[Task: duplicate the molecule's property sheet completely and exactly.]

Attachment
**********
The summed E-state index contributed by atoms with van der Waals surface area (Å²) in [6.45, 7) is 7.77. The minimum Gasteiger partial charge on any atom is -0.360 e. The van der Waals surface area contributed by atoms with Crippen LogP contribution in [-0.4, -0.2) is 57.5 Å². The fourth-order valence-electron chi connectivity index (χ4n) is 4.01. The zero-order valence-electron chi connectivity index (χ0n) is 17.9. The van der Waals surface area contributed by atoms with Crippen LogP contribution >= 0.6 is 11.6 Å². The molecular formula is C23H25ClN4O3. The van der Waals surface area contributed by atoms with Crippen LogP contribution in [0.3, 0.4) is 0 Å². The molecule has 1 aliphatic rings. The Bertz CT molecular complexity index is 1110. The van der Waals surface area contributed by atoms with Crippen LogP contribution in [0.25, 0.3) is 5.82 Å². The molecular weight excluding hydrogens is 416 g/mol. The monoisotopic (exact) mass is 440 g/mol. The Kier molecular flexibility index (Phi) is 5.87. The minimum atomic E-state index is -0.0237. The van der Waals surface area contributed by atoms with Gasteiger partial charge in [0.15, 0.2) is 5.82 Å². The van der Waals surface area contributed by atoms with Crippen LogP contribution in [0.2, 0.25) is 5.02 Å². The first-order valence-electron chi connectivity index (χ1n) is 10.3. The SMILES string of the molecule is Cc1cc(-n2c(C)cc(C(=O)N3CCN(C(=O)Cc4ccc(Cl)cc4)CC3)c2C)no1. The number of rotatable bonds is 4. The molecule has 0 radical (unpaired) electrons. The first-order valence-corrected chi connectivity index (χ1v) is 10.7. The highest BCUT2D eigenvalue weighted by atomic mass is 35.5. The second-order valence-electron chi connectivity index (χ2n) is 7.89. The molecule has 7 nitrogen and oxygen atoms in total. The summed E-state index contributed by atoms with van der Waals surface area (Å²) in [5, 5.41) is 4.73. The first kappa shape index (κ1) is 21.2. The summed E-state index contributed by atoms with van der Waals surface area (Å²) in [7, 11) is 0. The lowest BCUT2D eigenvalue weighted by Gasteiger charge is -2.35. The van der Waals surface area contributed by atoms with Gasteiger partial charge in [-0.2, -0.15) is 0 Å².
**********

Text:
The summed E-state index contributed by atoms with van der Waals surface area (Å²) in [6.45, 7) is 7.77. The minimum Gasteiger partial charge on any atom is -0.360 e. The van der Waals surface area contributed by atoms with Crippen LogP contribution in [-0.4, -0.2) is 57.5 Å². The fourth-order valence-electron chi connectivity index (χ4n) is 4.01. The zero-order valence-electron chi connectivity index (χ0n) is 17.9. The van der Waals surface area contributed by atoms with Crippen LogP contribution >= 0.6 is 11.6 Å². The molecular formula is C23H25ClN4O3. The van der Waals surface area contributed by atoms with Crippen LogP contribution in [0.3, 0.4) is 0 Å². The molecule has 1 aliphatic rings. The Bertz CT molecular complexity index is 1110. The van der Waals surface area contributed by atoms with Crippen LogP contribution in [0.25, 0.3) is 5.82 Å². The molecular weight excluding hydrogens is 416 g/mol. The monoisotopic (exact) mass is 440 g/mol. The Kier molecular flexibility index (Phi) is 5.87. The minimum atomic E-state index is -0.0237. The van der Waals surface area contributed by atoms with Gasteiger partial charge in [0.15, 0.2) is 5.82 Å². The van der Waals surface area contributed by atoms with Crippen LogP contribution in [0.2, 0.25) is 5.02 Å². The first-order valence-electron chi connectivity index (χ1n) is 10.3. The SMILES string of the molecule is Cc1cc(-n2c(C)cc(C(=O)N3CCN(C(=O)Cc4ccc(Cl)cc4)CC3)c2C)no1. The number of rotatable bonds is 4. The molecule has 0 radical (unpaired) electrons. The first-order valence-corrected chi connectivity index (χ1v) is 10.7. The highest BCUT2D eigenvalue weighted by atomic mass is 35.5. The second-order valence-electron chi connectivity index (χ2n) is 7.89. The molecule has 7 nitrogen and oxygen atoms in total. The summed E-state index contributed by atoms with van der Waals surface area (Å²) in [5, 5.41) is 4.73. The first kappa shape index (κ1) is 21.2. The summed E-state index contributed by atoms with van der Waals surface area (Å²) in [7, 11) is 0. The lowest BCUT2D eigenvalue weighted by Gasteiger charge is -2.35. The van der Waals surface area contributed by atoms with Gasteiger partial charge in [-0.2, -0.15) is 0 Å².